In 1768, Encyclopedia Britannica was first published.
In 1811, the first in a series of earthquakes rocked the Midwest in and around New Madrid, Mo.
In 1865, the 13th Amendment to the U.S. Constitution was ratified, abolishing slavery in the United States.
In 1877, The Washington Post published its first edition.
In 1907, in West Virginia's Marion County, an explosion in a network of mines owned by the Fairmont Coal Co. in Monongah killed 361 coal miners. It was the worst mining disaster in U.S. history.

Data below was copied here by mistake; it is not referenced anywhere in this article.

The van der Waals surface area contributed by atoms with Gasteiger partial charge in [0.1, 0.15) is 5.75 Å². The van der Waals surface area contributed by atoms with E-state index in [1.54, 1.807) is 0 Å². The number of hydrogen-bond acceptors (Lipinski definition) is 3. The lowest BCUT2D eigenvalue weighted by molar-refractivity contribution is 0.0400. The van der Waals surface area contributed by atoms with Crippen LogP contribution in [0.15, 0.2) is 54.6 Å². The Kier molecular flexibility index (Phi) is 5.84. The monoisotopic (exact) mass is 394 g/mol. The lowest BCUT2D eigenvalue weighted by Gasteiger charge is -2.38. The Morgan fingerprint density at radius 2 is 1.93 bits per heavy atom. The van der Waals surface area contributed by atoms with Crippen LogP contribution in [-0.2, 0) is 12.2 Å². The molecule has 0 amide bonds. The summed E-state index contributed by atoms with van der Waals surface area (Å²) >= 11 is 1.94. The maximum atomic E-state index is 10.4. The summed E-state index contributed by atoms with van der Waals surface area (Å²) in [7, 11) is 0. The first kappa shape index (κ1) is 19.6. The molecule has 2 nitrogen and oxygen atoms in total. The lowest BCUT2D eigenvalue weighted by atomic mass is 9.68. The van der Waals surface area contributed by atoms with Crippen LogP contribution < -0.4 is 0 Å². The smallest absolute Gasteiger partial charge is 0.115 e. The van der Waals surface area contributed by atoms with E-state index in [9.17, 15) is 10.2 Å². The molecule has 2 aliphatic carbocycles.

In 1917, more than 1,600 people died in an explosion when a Belgian relief ship and a French munitions vessel collided in the harbor at Halifax, Nova Scotia.
In 1922, the Irish Free State, forerunner of the modern Republic of Ireland, was officially proclaimed.
In 1933, Americans crowded into liquor stores, bars and cafes to buy their first legal alcoholic beverages in 13 years, following repeal of Prohibition.
In 1941, U.S. President Franklin D. Roosevelt sent a message to Japanese Emperor Hirohito expressing hope that gathering war clouds would be dispelled. Japan attacked Pearl Harbor the next day.
In 1969, an all-star concert headlined by the Rolling Stones at the Altamont Speedway in Livermore, Calif., turned tragic when a spectator was stabbed to death by members of the Hell's Angels, who had been hired as security guards for the event.
Copyright 2012 by United Press International